In this study, we evaluated the DiversiLab rep-PCR-based system's discriminatory ability for M. tuberculosis by comparing it with previous data from IS6110-RFLP analysis [9]. We studied 89 clinical M. tuberculosis isolates collected from 11 university hospitals nationwide in Korea between 2008 and 2009 from epidemiologically unrelated patients. All 89 isolates had already been characterized by IS6110-RFLP [9]. According to the manufacturer's recommendations, the DiversiLab Fingerprinting Kit (Bacterial Barcodes, Inc., Huston, TX, USA) was used for rep-PCR amplification of non-coding intergenic repetitive elements in the genomic DNA of the isolates. Rep-PCR genomic typing was performed using the DiversiLab system. The DiversiLab system includes fragment separation using microfluidic chips (LabChip device; Caliper Technologies, Inc., Mountain View, CA, USA) and the Agilent B2100 Bioanalyzer (Agilent Technologies Inc., Palo Alto, CA, USA). Results were analyzed using DiversiLab software (version 3.3). Reports, including dendrograms, electropherograms, and virtual gel and scatterplot images, were generated automatically. To evaluate reproducibility, we performed the entire assay, including DNA extraction, PCR, and chip analysis on the bioanalyzer, in duplicate. The percent similarities of the dendrograms were analyzed by Pearson correlation. We used a single numerical index of discrimination on the basis of Simpson's index of diversity [10].

The results of the DiversiLab system defined 89 isolates in 8 groups and 1 unique isolate when a similarity level of 95% was applied (Fig. 1). One major group contained 18 isolates. Seventy-six isolates of the Beijing family and 13 isolates of non-Beijing family strains, previously defined by IS6110-RFLP [1], were distributed to each group. Therefore, this method was able to discriminate strain variations between Beijing family members. Among the 14 isolates of the K family, which showed unique RFLP patterns and are rather highly prevalent in Korea, 7 (50%) belonged to 1 major group. The reproducibility studies showed identical rep-PCR patterns for each duplicate test with the same strain. The results of cluster analysis did not correlate with any region of strain isolation.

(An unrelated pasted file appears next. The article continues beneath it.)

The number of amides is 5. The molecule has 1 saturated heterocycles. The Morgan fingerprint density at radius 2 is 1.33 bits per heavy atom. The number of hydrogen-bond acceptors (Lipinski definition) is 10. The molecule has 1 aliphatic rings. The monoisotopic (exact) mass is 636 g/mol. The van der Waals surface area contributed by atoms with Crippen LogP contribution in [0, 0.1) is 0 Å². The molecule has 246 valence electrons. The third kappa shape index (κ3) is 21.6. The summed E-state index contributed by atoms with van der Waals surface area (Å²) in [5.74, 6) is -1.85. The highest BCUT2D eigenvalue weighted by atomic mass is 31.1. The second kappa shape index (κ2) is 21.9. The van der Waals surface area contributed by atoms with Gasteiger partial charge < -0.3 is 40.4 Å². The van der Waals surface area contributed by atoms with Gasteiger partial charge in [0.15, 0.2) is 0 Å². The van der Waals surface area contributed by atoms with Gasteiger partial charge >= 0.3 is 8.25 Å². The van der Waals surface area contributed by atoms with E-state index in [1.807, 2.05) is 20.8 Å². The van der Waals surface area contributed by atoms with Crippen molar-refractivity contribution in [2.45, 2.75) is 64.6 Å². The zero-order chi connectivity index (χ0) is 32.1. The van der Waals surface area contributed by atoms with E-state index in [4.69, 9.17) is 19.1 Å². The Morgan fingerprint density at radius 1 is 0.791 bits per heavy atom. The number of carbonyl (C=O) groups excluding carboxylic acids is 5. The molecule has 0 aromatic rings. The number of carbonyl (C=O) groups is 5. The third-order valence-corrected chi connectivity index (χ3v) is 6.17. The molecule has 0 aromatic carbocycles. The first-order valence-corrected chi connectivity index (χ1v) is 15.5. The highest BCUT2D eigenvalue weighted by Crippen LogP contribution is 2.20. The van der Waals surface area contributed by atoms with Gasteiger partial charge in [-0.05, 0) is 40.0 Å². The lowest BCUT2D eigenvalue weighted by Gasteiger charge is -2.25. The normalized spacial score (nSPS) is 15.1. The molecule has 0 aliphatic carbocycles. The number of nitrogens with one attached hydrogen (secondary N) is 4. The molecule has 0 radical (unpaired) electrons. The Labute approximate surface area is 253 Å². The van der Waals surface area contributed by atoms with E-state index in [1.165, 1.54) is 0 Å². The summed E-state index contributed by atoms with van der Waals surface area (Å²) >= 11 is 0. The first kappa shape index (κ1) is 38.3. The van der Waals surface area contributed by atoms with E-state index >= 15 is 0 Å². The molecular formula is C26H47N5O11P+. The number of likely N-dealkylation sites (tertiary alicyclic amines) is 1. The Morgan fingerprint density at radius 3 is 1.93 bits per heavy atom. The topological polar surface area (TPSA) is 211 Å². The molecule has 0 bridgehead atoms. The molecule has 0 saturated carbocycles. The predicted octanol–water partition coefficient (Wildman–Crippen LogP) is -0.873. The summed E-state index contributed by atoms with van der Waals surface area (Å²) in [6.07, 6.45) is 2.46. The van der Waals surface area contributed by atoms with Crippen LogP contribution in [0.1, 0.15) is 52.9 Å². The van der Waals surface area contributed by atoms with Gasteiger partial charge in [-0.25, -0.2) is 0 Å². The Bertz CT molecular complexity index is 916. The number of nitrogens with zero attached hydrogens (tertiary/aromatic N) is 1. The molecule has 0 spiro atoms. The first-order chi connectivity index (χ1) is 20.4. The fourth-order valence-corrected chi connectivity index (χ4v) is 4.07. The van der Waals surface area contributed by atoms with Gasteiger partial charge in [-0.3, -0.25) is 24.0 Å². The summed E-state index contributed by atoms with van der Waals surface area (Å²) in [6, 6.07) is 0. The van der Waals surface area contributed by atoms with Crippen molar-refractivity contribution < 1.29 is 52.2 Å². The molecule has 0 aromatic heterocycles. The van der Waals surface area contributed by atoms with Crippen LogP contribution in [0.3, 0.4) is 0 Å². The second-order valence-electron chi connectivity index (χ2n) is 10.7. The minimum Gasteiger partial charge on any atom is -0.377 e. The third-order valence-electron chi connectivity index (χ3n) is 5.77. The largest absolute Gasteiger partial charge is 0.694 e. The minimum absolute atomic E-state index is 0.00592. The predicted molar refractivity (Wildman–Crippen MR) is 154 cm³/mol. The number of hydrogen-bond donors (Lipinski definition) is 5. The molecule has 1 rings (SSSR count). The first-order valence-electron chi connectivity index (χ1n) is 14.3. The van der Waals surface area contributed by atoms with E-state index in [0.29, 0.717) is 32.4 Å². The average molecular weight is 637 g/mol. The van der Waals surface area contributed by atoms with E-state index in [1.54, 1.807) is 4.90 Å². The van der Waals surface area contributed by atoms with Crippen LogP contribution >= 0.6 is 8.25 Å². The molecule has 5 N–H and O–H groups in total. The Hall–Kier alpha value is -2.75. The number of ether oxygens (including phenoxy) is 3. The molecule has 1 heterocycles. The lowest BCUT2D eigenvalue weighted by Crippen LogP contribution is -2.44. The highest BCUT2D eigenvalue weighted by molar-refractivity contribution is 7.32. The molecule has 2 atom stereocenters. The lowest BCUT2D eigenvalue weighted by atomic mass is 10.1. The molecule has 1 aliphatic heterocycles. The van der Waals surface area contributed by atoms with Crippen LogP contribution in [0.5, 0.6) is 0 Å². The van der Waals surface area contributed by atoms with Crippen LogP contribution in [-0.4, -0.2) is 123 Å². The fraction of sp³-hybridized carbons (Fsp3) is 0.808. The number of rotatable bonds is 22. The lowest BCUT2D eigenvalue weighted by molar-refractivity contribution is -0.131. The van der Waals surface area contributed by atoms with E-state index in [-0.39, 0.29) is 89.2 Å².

Fig. 1
Comparison of rep-PCR results with IS6110-RFLP patterns for 89 clinical Mycobacterium tuberculosis isolates. A scale for rep-PCR similarity (%) is shown at the bottom of the figure. IS6110-RFLP results are cited from reference 9.

Abbreviations: RFLP, restriction fragment length polymorphism; NB, strains of non-Beijing family; B, strains of Beijing family; K, strains of K family.

Click for larger image

Few publications are available on the performance of the DiversiLab system [11-13]. Cangelosi et al. [14] evaluated the system as an epidemiologic method for M. tuberculosis and M. avium complex, indicating that it can replace IS6110-RFLP for typing M. tuberculosis. In our current study, we showed the usefulness of the DiversiLab system by evaluating its efficacy with 89 M. tuberculosis isolates collected nationwide in Korea. The system displayed highly discriminatory results among Beijing family strains that have shown nearly identical IS6110-RFLP patterns. IS6110-RFLP is considered a gold standard method in strain typing for M. tuberculosis; however, discrimination of the Beijing family is unsatisfactory by using this method [15]. Therefore, IS6110-RFLP is less useful in Korea, where Beijing family strains are highly prevalent (87 to 95%) [9, 16]. The DiversiLab system can be a surrogate tool for epidemiologic analysis of M. tuberculosis in Korea. The ability to generate fingerprints in real time, together with the DNA amplification step, enables analysis in the early stages of the event; i.e., suspected cross contamination or outbreak.

Other molecular epidemiologic methods for M. tuberculosis strains have been evaluated. Mycobacterial interspersed repetitive units-variable number tandem repeats (MIRU-VNTR) is fairly rapid, requires only small amounts of DNA, and can easily be digitized to share data among laboratories [17]. Single-nucleotide polymorphism (SNP) analysis also provides a powerful strategy for large-scale molecular population studies examining phylogenetic relations among bacterial strains [18, 19]. However, the DiversiLab system provides results within 24 hr. Moreover, the DiversiLab system can generate a sensitive and standardized result and is reproducible and highly discriminatory. Thus, it can be used in the molecular epidemiologic investigation of clinical M. tuberculosis isolates in Korea.

Notes

No potential conflict of interest relevant to this article was reported.

Acknowledgement

All reagents used for DiversiLab analysis were purchased from, and technical support was freely provided by, bioMérieux Korea (Seoul, Korea).